Here is what an anonymous city planner has to say about Gehry Envy:
A city planner who wishes to remain nameless for fear that he will be branded an enemy of iconoclastic swoopiness says that municipalities dread not having a Frank Gehry building somewhere within the city limits, even if it's only a postmodern nursing home or a puckish, irreverent library.

"Elciego, Spain, has a Frank Gehry building," he notes. "Herford, Germany, has a Frank Gehry building. Dundee, Scotland, has a Frank Gehry building. I'm going to level with you: I don't even know where those places are. Nobody does. I think they might be in Europe. But I'll tell you one thing: I know where Biloxi, Miss., is. Well, if Biloxi, Miss., has a playful Frank Gehry building, we just can't afford not to. Even though I can't tell you who we are."

Maybe $300 million isn't enough for an art museum no matter who designs it. Maybe the $300 million is offered as a lark. But this highlights a problem that is all too real for cities, which is they copy each other in weird ways in the name of competition. Whether it's architecture, rail systems, sports stadia, or, as it was in the 80s, Hard Rock Cafes, cities pursue very expensive and economically questionable investment strategies based in large part on what other cities have done, and without evaluating whether the copied cities' strategies were useful or economically viable. The last word comes from the philanthropist:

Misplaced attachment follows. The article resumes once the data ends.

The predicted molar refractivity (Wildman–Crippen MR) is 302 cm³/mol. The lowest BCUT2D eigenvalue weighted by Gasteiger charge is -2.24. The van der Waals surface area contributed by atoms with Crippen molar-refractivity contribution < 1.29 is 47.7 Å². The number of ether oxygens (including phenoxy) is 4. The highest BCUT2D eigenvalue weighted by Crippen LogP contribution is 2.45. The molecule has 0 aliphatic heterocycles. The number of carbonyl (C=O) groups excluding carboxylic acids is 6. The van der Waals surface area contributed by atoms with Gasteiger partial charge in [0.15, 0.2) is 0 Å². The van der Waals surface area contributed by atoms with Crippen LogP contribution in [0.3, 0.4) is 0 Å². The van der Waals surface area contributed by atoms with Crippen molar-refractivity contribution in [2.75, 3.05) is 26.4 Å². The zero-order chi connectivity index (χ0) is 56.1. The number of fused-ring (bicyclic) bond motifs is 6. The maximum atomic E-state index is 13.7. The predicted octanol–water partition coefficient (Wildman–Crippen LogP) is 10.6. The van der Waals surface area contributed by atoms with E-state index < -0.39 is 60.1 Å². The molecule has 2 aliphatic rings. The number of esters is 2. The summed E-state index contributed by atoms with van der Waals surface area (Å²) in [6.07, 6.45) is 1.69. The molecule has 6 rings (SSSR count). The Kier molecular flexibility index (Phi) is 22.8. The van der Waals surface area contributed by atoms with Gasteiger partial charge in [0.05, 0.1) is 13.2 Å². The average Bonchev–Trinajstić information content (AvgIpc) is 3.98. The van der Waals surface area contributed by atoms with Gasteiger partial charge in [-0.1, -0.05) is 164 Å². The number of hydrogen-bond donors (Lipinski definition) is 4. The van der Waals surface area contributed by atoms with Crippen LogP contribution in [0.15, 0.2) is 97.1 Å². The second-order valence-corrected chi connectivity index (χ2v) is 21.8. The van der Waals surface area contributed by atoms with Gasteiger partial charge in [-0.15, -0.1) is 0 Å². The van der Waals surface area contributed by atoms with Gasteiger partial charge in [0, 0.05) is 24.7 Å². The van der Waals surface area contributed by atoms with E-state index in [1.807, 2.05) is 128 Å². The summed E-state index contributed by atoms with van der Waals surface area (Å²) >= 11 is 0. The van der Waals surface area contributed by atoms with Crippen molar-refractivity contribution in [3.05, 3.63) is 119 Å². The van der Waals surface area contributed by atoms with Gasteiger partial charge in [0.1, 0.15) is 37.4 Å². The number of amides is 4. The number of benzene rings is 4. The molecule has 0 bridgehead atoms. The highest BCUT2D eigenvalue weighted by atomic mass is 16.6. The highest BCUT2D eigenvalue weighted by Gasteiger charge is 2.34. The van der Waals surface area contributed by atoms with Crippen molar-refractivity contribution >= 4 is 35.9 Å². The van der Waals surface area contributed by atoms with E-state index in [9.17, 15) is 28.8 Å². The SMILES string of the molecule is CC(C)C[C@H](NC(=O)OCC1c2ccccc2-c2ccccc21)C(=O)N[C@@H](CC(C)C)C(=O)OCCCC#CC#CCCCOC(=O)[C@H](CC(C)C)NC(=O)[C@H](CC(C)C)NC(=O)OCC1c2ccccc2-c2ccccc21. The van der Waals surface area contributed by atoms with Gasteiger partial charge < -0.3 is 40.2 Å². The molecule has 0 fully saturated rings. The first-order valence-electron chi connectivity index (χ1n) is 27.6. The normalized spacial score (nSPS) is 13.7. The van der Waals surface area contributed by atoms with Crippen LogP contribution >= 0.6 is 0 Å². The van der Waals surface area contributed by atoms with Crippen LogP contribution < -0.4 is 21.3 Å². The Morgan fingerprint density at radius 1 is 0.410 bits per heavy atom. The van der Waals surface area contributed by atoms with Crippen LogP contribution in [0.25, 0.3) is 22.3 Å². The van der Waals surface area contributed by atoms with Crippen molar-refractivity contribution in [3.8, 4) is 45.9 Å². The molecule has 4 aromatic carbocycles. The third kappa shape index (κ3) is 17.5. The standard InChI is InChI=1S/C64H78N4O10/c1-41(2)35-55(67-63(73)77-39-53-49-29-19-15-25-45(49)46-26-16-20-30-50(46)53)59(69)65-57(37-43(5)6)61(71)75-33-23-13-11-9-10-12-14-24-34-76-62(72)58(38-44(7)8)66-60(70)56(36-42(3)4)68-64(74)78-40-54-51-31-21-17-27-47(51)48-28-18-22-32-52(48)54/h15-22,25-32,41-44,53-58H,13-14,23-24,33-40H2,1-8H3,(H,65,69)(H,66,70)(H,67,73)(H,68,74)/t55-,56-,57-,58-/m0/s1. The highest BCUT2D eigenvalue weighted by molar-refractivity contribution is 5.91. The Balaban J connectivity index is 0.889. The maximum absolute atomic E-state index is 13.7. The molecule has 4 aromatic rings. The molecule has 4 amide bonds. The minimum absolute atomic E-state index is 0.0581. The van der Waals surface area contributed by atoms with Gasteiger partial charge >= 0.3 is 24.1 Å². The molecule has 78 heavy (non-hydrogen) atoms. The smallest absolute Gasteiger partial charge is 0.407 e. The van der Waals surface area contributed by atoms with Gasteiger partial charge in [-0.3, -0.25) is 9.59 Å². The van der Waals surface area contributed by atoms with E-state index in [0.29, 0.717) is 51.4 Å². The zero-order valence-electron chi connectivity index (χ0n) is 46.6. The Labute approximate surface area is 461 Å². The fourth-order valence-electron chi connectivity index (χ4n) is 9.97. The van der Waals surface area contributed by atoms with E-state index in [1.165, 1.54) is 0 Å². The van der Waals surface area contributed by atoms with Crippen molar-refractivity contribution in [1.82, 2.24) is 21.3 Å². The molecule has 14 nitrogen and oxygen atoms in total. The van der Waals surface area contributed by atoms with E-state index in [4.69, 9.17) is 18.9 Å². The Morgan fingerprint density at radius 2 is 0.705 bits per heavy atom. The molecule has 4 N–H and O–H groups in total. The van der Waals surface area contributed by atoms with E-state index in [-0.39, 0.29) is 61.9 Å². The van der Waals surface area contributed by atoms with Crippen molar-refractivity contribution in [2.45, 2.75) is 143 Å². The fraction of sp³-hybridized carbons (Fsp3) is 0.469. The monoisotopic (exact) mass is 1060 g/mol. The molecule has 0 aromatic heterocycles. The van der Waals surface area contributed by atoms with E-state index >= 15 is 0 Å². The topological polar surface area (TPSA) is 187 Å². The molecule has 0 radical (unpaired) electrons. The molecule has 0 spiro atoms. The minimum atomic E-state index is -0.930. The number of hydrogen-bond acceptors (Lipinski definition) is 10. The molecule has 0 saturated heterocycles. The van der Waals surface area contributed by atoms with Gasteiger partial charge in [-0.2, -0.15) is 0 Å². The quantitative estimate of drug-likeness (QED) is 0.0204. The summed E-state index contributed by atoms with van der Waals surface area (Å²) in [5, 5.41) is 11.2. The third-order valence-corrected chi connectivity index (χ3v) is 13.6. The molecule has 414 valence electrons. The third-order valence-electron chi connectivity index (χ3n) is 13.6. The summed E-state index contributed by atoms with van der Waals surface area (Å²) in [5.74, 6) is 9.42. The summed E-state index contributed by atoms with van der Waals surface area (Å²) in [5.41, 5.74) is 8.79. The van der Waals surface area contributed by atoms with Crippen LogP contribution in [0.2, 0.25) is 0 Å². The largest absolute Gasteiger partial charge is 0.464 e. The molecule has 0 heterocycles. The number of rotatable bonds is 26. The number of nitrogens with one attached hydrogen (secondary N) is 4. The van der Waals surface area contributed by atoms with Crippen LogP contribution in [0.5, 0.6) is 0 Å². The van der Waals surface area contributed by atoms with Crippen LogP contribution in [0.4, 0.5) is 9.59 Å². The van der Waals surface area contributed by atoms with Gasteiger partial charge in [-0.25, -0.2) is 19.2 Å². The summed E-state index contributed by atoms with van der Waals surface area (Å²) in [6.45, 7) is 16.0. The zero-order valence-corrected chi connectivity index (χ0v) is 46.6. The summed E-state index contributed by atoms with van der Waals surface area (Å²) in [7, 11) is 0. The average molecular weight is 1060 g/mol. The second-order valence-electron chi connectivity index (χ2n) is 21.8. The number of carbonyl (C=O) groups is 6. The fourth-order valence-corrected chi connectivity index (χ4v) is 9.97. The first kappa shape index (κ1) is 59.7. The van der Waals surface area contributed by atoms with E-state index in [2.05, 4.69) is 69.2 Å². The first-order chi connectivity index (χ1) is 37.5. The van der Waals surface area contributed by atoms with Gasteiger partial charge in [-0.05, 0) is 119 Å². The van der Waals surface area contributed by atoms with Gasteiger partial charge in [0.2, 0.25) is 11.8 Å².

"Cities are afraid to seem backward and square," he concedes. "There's nothing a local tourism board or chamber of commerce fears more than acquiring a reputation for being un-cool. So there's a strong possibility that my $300 million might just sit there, unclaimed, forever. Though frankly, I still think the great city of Scranton might step up to the plate."